A 13-year-old girl suffering from cerebral palsy drowned yesterday when the wheelchair to which she was strapped rolled into the waters of Baltimore's Inner Harbor.

The victim, identified as Dianca Jennings, lived at the Bello Machre home for the mentally retarded in Glen Burnie, Md. She was among a busload of about a dozen youngsters from the home, supervised by three adults, who had just disembarked from a boat tour of the harbor.

Police said one of the mentally retarded boys had been pushing her wheelchair and apparently lost his grip. The wheelchair rolled down an incline in front of the Pratt Street pavilion of Harborplace and plunged from the brick plaza, which has no guardrail, into the water near the berth of the USS Constellation. The drowning occurred at 1:35 p.m.

A bystander told WBAL radio that he and another man tried to save the girl. Police divers pulled the wheelchair and the girl's body to the surface shortly after that attempt. An autopsy will be performed and the investigation is continuing, police said.

Dr. Robert Ireland, executive director of the home, said everyone connected with the facility is "just overwhelmed by the whole tragedy." It was his understanding, he said, that the girl's wheelchair was on the dock and stationary just before the accident. It was not clear what happened then, he said.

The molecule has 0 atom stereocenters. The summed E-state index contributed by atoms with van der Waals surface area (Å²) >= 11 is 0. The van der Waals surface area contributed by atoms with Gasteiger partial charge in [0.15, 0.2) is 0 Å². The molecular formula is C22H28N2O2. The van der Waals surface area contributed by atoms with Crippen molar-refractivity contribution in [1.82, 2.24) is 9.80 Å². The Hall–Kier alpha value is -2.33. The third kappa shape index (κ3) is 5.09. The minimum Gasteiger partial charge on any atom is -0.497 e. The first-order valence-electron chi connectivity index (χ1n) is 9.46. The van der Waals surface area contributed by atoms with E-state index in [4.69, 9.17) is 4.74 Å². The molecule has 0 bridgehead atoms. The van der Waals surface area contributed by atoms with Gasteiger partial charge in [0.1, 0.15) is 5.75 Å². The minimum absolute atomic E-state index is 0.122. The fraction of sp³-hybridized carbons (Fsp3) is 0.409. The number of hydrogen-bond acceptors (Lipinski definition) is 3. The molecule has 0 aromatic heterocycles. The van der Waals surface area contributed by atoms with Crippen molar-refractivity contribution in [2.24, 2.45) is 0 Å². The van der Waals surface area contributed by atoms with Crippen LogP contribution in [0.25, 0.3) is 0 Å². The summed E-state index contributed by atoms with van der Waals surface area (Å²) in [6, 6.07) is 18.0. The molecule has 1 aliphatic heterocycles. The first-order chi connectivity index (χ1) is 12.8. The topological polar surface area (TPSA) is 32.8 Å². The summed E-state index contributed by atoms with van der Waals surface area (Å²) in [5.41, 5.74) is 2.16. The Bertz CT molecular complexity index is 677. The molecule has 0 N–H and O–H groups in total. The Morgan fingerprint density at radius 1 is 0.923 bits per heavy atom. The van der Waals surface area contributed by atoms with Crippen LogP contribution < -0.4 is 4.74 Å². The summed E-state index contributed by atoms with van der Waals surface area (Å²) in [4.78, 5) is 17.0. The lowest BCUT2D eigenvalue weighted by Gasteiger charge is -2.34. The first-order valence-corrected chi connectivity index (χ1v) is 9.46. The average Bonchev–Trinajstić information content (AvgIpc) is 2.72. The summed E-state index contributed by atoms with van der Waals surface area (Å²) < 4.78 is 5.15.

An employe said that at the cottage where Dianca Jennings lived supervision is around the clock. However, the employe said, some staff members had expressed concern over what they viewed as possible inadequate supervision of residents on field trips.

Ireland responded last night that he "can't believe any staff person would say that." He said there were "10 or 11" clients supervised by three staff persons on the trip, a supervision ratio that he called "excellent by anyone's standards."

Baltimore's Inner Harbor is a favorite tourist attraction since its recent redevelopment as the site of the National Aquarium, the Maryland Science Center, the World Trade Center, Civic Center and Harborplace, a complex of fashionable shops and restaurants.